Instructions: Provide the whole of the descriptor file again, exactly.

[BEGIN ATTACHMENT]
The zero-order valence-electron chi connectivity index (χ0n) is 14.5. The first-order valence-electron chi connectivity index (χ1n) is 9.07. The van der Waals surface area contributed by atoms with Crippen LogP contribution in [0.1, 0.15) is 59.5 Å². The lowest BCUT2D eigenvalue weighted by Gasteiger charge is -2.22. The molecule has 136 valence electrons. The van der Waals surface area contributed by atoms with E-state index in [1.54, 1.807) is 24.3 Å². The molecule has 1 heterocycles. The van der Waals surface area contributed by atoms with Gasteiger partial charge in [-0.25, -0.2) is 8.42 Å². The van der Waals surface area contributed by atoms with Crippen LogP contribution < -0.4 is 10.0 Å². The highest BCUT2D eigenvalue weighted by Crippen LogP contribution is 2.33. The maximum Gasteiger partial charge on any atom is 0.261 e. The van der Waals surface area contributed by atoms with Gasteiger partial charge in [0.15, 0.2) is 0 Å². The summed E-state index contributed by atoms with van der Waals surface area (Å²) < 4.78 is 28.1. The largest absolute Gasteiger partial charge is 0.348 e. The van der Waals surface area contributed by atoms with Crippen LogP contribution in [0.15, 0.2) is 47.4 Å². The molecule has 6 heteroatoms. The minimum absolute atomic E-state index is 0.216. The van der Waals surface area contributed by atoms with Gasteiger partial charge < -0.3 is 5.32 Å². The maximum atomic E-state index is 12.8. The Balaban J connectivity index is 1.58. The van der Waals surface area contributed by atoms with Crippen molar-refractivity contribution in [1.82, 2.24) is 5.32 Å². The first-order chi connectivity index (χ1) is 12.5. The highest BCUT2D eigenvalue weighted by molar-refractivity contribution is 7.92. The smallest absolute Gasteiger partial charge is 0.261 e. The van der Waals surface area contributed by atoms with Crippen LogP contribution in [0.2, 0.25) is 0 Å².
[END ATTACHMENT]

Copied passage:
The zero-order valence-electron chi connectivity index (χ0n) is 14.5. The first-order valence-electron chi connectivity index (χ1n) is 9.07. The van der Waals surface area contributed by atoms with Crippen LogP contribution in [0.1, 0.15) is 59.5 Å². The lowest BCUT2D eigenvalue weighted by Gasteiger charge is -2.22. The molecule has 136 valence electrons. The van der Waals surface area contributed by atoms with E-state index in [1.54, 1.807) is 24.3 Å². The molecule has 1 heterocycles. The van der Waals surface area contributed by atoms with Gasteiger partial charge in [-0.25, -0.2) is 8.42 Å². The van der Waals surface area contributed by atoms with Crippen LogP contribution < -0.4 is 10.0 Å². The highest BCUT2D eigenvalue weighted by Crippen LogP contribution is 2.33. The maximum Gasteiger partial charge on any atom is 0.261 e. The van der Waals surface area contributed by atoms with Gasteiger partial charge in [0.15, 0.2) is 0 Å². The summed E-state index contributed by atoms with van der Waals surface area (Å²) < 4.78 is 28.1. The largest absolute Gasteiger partial charge is 0.348 e. The van der Waals surface area contributed by atoms with Crippen LogP contribution in [0.15, 0.2) is 47.4 Å². The molecule has 6 heteroatoms. The minimum absolute atomic E-state index is 0.216. The van der Waals surface area contributed by atoms with Gasteiger partial charge < -0.3 is 5.32 Å². The maximum atomic E-state index is 12.8. The Balaban J connectivity index is 1.58. The van der Waals surface area contributed by atoms with Crippen molar-refractivity contribution in [1.82, 2.24) is 5.32 Å². The first-order chi connectivity index (χ1) is 12.5. The highest BCUT2D eigenvalue weighted by molar-refractivity contribution is 7.92. The smallest absolute Gasteiger partial charge is 0.261 e. The van der Waals surface area contributed by atoms with Crippen LogP contribution in [0.2, 0.25) is 0 Å².